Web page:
There are several ways to change the balance of bacteria on your skin: you can introduce new bacteria, or you can selectively eliminate the bacteria that’s driving inflammation. Repairing the skin barrier can also help prevent further colonization. 

You can introduce new bacteria to your skin microbiome with topical products containing probiotics (live cultures of beneficial bacteria). Other biotic skincare products can contain prebiotics (ingredients that fuel the growth of bacteria) or postbiotics (bioactive ingredients that are the byproduct of the bacterial fermentation process.)

Another way to change the makeup of your skin microbiome: kill off the bacteria that are causing harm. Endolysin science offers a way to target staph aureus while leaving beneficial bacteria intact. 18 Specific endolysins can invade staph aureus’s cell walls and destroy it from the inside. 19 This technology offers a new paradigm for addressing inflammatory skin conditions and is key to developing sustainable alternatives to antibiotics. 

Repairing the skin barrier is critical to maintaining a balanced skin microbiome. Skin barrier repair requires hydrating, calming, and moisturizing the skin.


Microbiome Science: A New Frontier


The skin microbiome is a rich, complex system–one that researchers are still working to fully understand. That exploration has powerful implications: microbiome science has the potential to change the way society understands disease and addresses human health. 

 

Sources

1: Pintas S, Lio P. Manipulating the Microbiome: What is Known, What is Unknown? Journal of Integrative Dermatology. Published online February 25, 2022.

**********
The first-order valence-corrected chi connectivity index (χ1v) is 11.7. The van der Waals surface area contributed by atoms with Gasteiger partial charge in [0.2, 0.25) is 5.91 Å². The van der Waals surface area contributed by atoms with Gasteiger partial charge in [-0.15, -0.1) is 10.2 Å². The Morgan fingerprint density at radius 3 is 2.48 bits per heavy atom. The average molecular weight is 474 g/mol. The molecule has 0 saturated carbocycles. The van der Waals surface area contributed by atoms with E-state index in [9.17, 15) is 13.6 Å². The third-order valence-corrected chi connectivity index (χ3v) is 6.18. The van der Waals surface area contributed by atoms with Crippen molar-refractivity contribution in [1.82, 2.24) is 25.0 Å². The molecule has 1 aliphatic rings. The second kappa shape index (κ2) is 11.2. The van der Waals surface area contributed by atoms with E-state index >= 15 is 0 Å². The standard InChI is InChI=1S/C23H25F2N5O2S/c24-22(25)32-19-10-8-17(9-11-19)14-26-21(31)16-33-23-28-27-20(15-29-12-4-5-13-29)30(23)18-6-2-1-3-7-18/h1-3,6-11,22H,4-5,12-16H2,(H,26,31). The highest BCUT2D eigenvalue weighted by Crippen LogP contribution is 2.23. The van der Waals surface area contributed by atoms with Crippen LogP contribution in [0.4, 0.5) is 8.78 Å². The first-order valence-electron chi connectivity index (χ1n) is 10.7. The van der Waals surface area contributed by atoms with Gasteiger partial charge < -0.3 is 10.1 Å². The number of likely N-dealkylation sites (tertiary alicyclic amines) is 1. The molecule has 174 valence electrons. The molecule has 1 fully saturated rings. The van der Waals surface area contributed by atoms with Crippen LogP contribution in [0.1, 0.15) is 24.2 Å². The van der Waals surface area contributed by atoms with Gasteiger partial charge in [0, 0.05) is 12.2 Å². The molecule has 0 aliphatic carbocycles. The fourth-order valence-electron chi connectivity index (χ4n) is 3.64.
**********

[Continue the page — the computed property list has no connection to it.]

2: Salem Iman, Ramser Amy, Isham Nancy, Ghannoum Mahmoud A. The Gut Microbiome as a Major Regulator of the Gut-Skin Axis. Frontiers in Microbiology, 9 (2018). https://www.frontiersin.org/article/10.3389/fmicb.2018.01459     doi: 10.3389/fmicb.2018.01459

3: O'Neill, C. A., Monteleone, G., McLaughlin, J. T., & Paus, R. (2016). The gut-skin axis in health and disease: A paradigm with therapeutic implications. BioEssays : news and reviews in molecular, cellular and developmental biology, 38(11), 1167–1176. https://doi.org/10.1002/bies.201600008

4: Your body is a Wonderland ... of Bacteria. Science. (2009, May 28). Retrieved April 8, 2022, from https://www.science.org/content/article/your-body-wonderland-bacteria

5: Ibid. 

6: Dunn AB, Jordan S, Baker BJ, Carlson NS. The maternal infant microbiome. MCN: The American Journal of Maternal/Child Nursing. 2017;42(6):318-325. doi:10.1097/nmc.0000000000000 373

7: Pintas S., ibid.

8: Dunn AB, ibid.

9: Dunn AB, ibid.

10: Byrd, A., Belkaid, Y. & Segre, J. The human skin microbiome. Nat Rev Microbiol 16, 143–155 (2018). https://doi.org/10.1038/nrmicro.2017.157

11: Park, Y.J. & Lee H.K. The Role of Skin and Orogenital Microbiota in Protective Immunity and Chronic Immune-Mediated Inflammatory Disease. Frontiers in Immunology, 8, (2018). https://www.frontiersin.org/article/10.3389/fimmu.2017.01955. doi: 10.3389/fimmu.2017.01955   

12: Pintas S., ibid.

13: Pintas S., ibid. 

14: Dréno, B., Dagnelie, M. A., Khammari, A., & Corvec, S. (2020). The Skin Microbiome: A New Actor in Inflammatory Acne. American Journal of Clinical Dermatology, 21 (Suppl 1), 18–24. https://doi.org/10.1007/s40257-020-00531-1

15: Totté, J. E., van der Feltz, W. T., Bode, L. G., van Belkum, A., van Zuuren, E. J., & Pasmans, S. G. (2016). A systematic review and meta-analysis on Staphylococcus aureus carriage in psoriasis, acne and rosacea. European journal of clinical microbiology & infectious diseases : official publication of the European Society of Clinical Microbiology, 35(7), 1069–1077. https://doi.org/10.1007/s10096-016-2647-3

16: Yamasaki, K., Kanada, K., Macleod, D. T., Borkowski, A. W., Morizane, S., Nakatsuji, T., Cogen, A. L., & Gallo, R. L. (2011). TLR2 expression is increased in rosacea and stimulates enhanced serine protease production by keratinocytes. The Journal of Investigative Dermatology, 131(3), 688–697. https://doi.org/10.1038/jid.2010.351

17: Totté, J. E., ibid.

18: Murray, E., Draper, L. A., Ross, R. P., & Hill, C. (2021). The Advantages and Challenges of Using Endolysins in a Clinical Setting. Viruses, 13(4), 680. https://doi.org/10.3390/v13040680

19: Ibid.